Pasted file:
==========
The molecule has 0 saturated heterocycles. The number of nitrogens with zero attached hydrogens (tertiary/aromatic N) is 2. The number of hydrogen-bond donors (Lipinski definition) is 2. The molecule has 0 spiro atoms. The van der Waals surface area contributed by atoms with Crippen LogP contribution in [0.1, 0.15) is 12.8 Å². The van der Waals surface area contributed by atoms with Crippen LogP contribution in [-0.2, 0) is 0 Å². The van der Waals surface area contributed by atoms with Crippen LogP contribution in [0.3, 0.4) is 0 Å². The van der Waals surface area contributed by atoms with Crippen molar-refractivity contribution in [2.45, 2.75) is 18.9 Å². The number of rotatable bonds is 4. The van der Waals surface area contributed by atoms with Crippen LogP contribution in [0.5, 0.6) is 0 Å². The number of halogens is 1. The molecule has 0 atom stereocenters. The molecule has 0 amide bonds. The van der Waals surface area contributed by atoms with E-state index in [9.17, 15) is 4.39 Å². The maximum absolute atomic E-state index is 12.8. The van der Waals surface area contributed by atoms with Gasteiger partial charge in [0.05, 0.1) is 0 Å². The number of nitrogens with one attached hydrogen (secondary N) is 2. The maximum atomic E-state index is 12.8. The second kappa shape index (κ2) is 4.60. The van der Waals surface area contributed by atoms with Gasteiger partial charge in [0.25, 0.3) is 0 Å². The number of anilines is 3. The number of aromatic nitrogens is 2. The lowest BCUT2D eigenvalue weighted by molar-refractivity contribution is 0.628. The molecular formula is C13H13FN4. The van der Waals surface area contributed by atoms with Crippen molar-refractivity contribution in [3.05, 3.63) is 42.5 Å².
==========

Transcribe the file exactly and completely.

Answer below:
The molecule has 0 saturated heterocycles. The number of nitrogens with zero attached hydrogens (tertiary/aromatic N) is 2. The number of hydrogen-bond donors (Lipinski definition) is 2. The molecule has 0 spiro atoms. The van der Waals surface area contributed by atoms with Crippen LogP contribution in [0.1, 0.15) is 12.8 Å². The van der Waals surface area contributed by atoms with Crippen LogP contribution in [-0.2, 0) is 0 Å². The van der Waals surface area contributed by atoms with Crippen LogP contribution in [0.3, 0.4) is 0 Å². The van der Waals surface area contributed by atoms with Crippen molar-refractivity contribution in [2.45, 2.75) is 18.9 Å². The number of rotatable bonds is 4. The van der Waals surface area contributed by atoms with Crippen LogP contribution in [0.5, 0.6) is 0 Å². The number of halogens is 1. The molecule has 0 atom stereocenters. The molecule has 0 amide bonds. The van der Waals surface area contributed by atoms with E-state index in [9.17, 15) is 4.39 Å². The maximum absolute atomic E-state index is 12.8. The van der Waals surface area contributed by atoms with Gasteiger partial charge in [0.05, 0.1) is 0 Å². The number of nitrogens with one attached hydrogen (secondary N) is 2. The maximum atomic E-state index is 12.8. The second kappa shape index (κ2) is 4.60. The van der Waals surface area contributed by atoms with Gasteiger partial charge in [0.25, 0.3) is 0 Å². The number of anilines is 3. The number of aromatic nitrogens is 2. The lowest BCUT2D eigenvalue weighted by molar-refractivity contribution is 0.628. The molecular formula is C13H13FN4. The van der Waals surface area contributed by atoms with Crippen molar-refractivity contribution in [3.05, 3.63) is 42.5 Å².